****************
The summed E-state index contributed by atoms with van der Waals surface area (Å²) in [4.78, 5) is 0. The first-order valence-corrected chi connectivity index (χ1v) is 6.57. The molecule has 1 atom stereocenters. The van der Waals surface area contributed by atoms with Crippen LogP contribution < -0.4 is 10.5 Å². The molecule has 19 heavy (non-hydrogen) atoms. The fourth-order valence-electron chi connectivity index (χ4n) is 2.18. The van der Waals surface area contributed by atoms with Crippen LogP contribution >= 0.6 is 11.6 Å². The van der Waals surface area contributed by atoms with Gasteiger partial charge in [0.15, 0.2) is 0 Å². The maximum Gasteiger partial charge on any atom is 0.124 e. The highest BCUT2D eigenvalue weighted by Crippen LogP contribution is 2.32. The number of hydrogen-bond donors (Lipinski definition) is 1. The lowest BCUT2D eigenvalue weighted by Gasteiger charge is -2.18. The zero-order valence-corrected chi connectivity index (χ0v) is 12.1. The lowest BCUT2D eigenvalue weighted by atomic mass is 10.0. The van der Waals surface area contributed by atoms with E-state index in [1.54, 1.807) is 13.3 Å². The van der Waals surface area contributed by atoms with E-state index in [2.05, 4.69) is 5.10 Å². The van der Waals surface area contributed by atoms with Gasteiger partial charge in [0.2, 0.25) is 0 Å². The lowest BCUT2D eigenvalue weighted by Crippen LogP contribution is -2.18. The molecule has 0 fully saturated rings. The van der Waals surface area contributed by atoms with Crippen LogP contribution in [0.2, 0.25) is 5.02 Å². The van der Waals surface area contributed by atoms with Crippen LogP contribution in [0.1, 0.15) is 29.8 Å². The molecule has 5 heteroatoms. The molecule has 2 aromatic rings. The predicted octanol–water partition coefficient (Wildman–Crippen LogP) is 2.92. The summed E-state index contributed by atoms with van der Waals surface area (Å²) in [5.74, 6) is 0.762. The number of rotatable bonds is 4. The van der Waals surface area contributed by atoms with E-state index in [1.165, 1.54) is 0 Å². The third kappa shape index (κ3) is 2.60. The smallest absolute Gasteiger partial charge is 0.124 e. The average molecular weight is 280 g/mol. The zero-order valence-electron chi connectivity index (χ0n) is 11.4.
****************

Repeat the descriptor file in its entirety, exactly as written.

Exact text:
The summed E-state index contributed by atoms with van der Waals surface area (Å²) in [4.78, 5) is 0. The first-order valence-corrected chi connectivity index (χ1v) is 6.57. The molecule has 1 atom stereocenters. The van der Waals surface area contributed by atoms with Crippen LogP contribution < -0.4 is 10.5 Å². The molecule has 19 heavy (non-hydrogen) atoms. The fourth-order valence-electron chi connectivity index (χ4n) is 2.18. The van der Waals surface area contributed by atoms with Crippen LogP contribution >= 0.6 is 11.6 Å². The van der Waals surface area contributed by atoms with Gasteiger partial charge in [0.15, 0.2) is 0 Å². The maximum Gasteiger partial charge on any atom is 0.124 e. The highest BCUT2D eigenvalue weighted by Crippen LogP contribution is 2.32. The number of hydrogen-bond donors (Lipinski definition) is 1. The lowest BCUT2D eigenvalue weighted by Gasteiger charge is -2.18. The zero-order valence-corrected chi connectivity index (χ0v) is 12.1. The lowest BCUT2D eigenvalue weighted by atomic mass is 10.0. The van der Waals surface area contributed by atoms with E-state index in [1.54, 1.807) is 13.3 Å². The van der Waals surface area contributed by atoms with E-state index in [2.05, 4.69) is 5.10 Å². The van der Waals surface area contributed by atoms with Gasteiger partial charge in [0.2, 0.25) is 0 Å². The lowest BCUT2D eigenvalue weighted by Crippen LogP contribution is -2.18. The molecule has 0 fully saturated rings. The van der Waals surface area contributed by atoms with Crippen LogP contribution in [0.2, 0.25) is 5.02 Å². The van der Waals surface area contributed by atoms with Crippen LogP contribution in [0.1, 0.15) is 29.8 Å². The molecule has 5 heteroatoms. The molecule has 2 aromatic rings. The predicted octanol–water partition coefficient (Wildman–Crippen LogP) is 2.92. The summed E-state index contributed by atoms with van der Waals surface area (Å²) in [5.74, 6) is 0.762. The number of rotatable bonds is 4. The van der Waals surface area contributed by atoms with E-state index in [1.165, 1.54) is 0 Å². The third kappa shape index (κ3) is 2.60. The smallest absolute Gasteiger partial charge is 0.124 e. The average molecular weight is 280 g/mol. The zero-order valence-electron chi connectivity index (χ0n) is 11.4.